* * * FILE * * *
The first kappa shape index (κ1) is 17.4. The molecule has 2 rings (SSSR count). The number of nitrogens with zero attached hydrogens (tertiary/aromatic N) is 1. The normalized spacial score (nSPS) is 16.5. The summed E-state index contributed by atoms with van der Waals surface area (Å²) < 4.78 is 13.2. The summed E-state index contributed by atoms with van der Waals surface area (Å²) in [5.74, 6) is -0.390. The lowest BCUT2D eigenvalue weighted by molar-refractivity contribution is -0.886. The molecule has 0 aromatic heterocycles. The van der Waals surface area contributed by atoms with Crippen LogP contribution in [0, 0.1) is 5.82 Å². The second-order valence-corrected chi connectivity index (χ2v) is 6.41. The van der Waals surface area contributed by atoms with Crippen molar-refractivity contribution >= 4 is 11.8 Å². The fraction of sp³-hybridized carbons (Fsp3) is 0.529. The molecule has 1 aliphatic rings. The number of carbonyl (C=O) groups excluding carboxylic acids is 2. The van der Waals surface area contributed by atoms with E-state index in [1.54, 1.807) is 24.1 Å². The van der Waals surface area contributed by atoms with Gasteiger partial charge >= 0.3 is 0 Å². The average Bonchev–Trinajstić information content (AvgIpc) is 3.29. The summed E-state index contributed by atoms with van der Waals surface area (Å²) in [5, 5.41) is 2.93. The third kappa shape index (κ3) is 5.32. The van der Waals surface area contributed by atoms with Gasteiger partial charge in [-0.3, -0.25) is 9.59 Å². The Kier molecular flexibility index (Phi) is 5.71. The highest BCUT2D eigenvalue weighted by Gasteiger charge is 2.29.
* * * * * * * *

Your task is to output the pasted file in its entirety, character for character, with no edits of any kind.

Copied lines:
The first kappa shape index (κ1) is 17.4. The molecule has 2 rings (SSSR count). The number of nitrogens with zero attached hydrogens (tertiary/aromatic N) is 1. The normalized spacial score (nSPS) is 16.5. The summed E-state index contributed by atoms with van der Waals surface area (Å²) < 4.78 is 13.2. The summed E-state index contributed by atoms with van der Waals surface area (Å²) in [5.74, 6) is -0.390. The lowest BCUT2D eigenvalue weighted by molar-refractivity contribution is -0.886. The molecule has 0 aromatic heterocycles. The van der Waals surface area contributed by atoms with Crippen LogP contribution in [0, 0.1) is 5.82 Å². The second-order valence-corrected chi connectivity index (χ2v) is 6.41. The van der Waals surface area contributed by atoms with Crippen molar-refractivity contribution >= 4 is 11.8 Å². The fraction of sp³-hybridized carbons (Fsp3) is 0.529. The molecule has 1 aliphatic rings. The number of carbonyl (C=O) groups excluding carboxylic acids is 2. The van der Waals surface area contributed by atoms with E-state index in [1.54, 1.807) is 24.1 Å². The van der Waals surface area contributed by atoms with Gasteiger partial charge >= 0.3 is 0 Å². The average Bonchev–Trinajstić information content (AvgIpc) is 3.29. The summed E-state index contributed by atoms with van der Waals surface area (Å²) in [5, 5.41) is 2.93. The third kappa shape index (κ3) is 5.32. The van der Waals surface area contributed by atoms with Gasteiger partial charge in [-0.3, -0.25) is 9.59 Å². The Kier molecular flexibility index (Phi) is 5.71. The highest BCUT2D eigenvalue weighted by Gasteiger charge is 2.29.